The problems we face are not simple, predictable, or linear. They do not fit neatly into electoral cycles or grant timelines. They are complex and involve many fluctuating actors, conditions, and norms. Yet many people in the social and public sectors feel constrained by a traditional approach to solve these problems through a single strong program, a single funding stream, or a single organization. They often understand the implications of complexity but feel bound by rules that oversimplify the range of possible responses.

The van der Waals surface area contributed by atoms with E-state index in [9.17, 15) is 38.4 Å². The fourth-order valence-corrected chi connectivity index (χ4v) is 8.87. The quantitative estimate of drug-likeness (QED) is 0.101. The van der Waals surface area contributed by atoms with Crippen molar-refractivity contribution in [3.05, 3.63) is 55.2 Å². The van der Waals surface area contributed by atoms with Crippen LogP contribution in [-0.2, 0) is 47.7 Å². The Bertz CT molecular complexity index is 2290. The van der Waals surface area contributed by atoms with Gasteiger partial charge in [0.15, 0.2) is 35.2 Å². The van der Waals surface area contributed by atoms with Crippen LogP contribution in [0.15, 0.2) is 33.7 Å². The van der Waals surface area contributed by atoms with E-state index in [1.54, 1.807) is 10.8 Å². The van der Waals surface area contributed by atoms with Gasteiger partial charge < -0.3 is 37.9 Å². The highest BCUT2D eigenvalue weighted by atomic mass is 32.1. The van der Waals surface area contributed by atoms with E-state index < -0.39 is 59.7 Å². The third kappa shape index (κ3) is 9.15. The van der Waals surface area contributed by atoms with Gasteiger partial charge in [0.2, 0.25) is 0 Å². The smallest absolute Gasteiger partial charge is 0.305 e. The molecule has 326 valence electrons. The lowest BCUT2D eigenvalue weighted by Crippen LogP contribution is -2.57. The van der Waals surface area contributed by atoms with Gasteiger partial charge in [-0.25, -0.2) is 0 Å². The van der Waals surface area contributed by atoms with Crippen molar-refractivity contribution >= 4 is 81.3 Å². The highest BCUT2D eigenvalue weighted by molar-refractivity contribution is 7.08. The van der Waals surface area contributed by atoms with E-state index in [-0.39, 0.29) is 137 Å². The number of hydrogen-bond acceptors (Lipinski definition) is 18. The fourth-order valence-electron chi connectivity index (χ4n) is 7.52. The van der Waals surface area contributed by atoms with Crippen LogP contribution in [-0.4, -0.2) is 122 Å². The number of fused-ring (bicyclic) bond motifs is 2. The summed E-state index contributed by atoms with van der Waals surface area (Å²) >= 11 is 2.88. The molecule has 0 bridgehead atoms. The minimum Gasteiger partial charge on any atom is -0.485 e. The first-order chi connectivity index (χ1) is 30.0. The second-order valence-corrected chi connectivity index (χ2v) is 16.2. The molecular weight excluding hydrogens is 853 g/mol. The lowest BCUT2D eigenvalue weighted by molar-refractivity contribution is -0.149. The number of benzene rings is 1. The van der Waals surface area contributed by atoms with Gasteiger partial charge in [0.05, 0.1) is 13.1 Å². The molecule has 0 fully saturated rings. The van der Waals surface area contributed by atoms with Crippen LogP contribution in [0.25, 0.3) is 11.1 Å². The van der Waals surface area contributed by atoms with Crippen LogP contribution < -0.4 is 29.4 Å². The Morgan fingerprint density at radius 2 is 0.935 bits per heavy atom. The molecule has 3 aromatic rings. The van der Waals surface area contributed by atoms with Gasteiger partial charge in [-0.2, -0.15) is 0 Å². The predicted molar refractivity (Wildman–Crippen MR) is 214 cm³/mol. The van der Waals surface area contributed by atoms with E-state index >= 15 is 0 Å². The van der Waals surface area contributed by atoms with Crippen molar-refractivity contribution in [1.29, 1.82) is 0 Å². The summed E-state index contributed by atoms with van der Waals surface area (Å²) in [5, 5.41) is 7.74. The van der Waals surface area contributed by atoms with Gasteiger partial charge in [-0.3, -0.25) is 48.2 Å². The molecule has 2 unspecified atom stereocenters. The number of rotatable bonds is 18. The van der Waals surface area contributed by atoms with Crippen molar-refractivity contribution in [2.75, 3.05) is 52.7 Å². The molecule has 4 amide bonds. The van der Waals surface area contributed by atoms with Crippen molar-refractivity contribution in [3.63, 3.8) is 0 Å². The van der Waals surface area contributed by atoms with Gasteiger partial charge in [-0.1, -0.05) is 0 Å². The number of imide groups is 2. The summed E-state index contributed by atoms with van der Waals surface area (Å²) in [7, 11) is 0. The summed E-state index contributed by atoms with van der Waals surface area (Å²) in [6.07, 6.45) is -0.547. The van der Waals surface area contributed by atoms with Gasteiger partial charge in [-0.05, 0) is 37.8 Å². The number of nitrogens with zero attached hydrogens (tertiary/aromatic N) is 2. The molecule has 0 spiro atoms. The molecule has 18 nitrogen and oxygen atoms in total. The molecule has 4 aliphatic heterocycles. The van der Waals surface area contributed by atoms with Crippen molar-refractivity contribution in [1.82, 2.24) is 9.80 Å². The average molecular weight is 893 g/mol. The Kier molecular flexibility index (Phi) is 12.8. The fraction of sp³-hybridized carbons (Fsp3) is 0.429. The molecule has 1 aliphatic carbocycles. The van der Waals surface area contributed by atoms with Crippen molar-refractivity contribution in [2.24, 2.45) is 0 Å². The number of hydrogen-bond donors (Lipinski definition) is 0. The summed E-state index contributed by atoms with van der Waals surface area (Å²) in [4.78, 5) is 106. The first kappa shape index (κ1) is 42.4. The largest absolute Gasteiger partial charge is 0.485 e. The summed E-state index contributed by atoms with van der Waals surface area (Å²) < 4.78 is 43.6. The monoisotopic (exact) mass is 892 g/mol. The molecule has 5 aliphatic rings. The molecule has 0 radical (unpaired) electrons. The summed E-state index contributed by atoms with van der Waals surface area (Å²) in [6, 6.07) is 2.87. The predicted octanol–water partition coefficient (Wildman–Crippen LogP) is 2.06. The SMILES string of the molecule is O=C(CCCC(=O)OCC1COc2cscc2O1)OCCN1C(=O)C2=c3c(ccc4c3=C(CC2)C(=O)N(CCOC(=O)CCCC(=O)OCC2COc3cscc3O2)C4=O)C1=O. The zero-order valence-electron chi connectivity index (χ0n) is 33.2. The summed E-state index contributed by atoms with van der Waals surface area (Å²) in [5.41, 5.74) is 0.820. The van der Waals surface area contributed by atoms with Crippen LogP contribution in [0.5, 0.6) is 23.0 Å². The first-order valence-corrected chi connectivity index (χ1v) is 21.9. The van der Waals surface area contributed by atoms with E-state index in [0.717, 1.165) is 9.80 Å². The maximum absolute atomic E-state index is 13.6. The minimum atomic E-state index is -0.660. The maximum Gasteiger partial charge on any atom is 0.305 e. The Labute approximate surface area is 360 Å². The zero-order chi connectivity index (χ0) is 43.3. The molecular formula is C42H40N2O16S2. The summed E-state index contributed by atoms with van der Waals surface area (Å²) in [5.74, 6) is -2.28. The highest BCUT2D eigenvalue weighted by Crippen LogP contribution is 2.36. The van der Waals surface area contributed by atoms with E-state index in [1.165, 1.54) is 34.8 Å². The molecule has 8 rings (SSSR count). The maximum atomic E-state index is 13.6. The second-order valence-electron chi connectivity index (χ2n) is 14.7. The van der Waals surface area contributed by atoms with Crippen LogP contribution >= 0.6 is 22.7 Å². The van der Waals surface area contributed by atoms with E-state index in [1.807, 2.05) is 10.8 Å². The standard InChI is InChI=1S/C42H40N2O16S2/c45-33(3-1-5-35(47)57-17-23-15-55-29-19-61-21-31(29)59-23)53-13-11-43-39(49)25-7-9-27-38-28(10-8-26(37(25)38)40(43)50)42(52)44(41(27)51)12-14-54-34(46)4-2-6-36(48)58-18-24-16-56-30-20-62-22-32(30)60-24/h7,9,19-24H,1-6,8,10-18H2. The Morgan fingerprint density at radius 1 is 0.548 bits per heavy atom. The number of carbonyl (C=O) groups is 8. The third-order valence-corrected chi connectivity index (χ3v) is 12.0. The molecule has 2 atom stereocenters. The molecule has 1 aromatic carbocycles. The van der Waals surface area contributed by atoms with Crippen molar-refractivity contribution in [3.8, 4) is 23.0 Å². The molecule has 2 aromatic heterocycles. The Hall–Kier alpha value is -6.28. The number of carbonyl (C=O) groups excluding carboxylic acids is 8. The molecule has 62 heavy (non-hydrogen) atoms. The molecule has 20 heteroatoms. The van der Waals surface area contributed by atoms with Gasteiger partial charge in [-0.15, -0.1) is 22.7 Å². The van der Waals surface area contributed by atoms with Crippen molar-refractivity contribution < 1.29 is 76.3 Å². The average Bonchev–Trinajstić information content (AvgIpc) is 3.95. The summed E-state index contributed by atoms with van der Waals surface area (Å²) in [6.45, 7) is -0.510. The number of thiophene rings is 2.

In a time of scarce resources and intractable problems, however, no one in the social sector, including policymakers, can afford to believe in singular solutions. Instead, we must all embrace the notion that addressing complex problems requires a collective impact approach that involves many actors from different sectors committing to a common agenda to solve a specific problem at scale. Many communities have adopted this approach, outlined in Table 1, and achieved success in tackling such complex challenges. If implemented more fully, the collective impact approach could increase the effective use of public resources